Benzodiazepines - what can they do to you?
To the Editor:
My name is Mary Odegard, I would like to share my experience.
About three years ago, I was given a prescription for Xanax, a benzodiazepine. I was undergoing chemo, and was on a variety of chemo drugs that could make my blood pressure become elevated. I didn’t realize that this could alter my thought process. After the chemo was completed, maybe I would not have to take so much. So I cut back. I should have stopped. I still used these periodically, for sleep and stress related issues. I thought this was okay. I have colleagues that take this, and friends I know that take this, and my primary doctor was okay in ordering more benzodiazepines. The problem is this: benzodiazepines can cause headaches, loss of orientation, sleep disorders, and many other side effects.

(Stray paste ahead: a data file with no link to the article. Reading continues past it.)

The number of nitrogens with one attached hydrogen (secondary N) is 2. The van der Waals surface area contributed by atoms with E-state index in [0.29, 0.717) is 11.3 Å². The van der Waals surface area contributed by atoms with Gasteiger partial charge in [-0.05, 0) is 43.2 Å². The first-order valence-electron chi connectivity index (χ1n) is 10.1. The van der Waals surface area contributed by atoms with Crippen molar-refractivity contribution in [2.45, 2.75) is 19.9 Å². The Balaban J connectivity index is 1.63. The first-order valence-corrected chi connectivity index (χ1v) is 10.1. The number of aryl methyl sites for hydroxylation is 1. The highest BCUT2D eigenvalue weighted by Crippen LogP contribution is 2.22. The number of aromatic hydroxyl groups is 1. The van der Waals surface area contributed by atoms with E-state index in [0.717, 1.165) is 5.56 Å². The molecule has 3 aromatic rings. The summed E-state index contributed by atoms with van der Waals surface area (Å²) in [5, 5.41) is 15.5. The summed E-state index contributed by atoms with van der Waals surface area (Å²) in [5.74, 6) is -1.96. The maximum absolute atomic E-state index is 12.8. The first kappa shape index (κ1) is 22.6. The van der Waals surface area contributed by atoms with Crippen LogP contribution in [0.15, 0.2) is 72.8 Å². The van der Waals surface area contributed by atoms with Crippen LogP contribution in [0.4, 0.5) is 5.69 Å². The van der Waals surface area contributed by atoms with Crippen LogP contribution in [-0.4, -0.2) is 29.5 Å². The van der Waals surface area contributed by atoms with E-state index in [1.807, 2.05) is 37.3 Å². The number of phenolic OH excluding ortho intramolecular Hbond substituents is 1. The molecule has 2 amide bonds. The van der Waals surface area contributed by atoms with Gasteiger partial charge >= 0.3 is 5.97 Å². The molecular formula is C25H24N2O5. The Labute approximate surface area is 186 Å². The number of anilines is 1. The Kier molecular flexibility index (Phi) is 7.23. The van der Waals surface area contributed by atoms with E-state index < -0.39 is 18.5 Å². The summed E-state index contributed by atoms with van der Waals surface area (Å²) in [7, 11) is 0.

I developed some issues with this medication. I was having some memory loss, and obsessive compulsive problems. I thought maybe it was from something else. So I went to my primary care doctor with these issues. She was willing to order all these tests, and a referral to a neurologist. I followed up with a second opinion with an internal medicine doctor. He glanced at my medication list, he said, “You cannot be on this medication for long term use, this will impair your memory.”
Benzodiazepines can stay in your body for six days after stopping. Now my memory is coming back, and I feel like a fog was lifted.
My hope is to let people know that they can get off this medication before it alters their way of thinking. I was told it could possibly take years to repair the nervous system and to let your receptor nerves heal.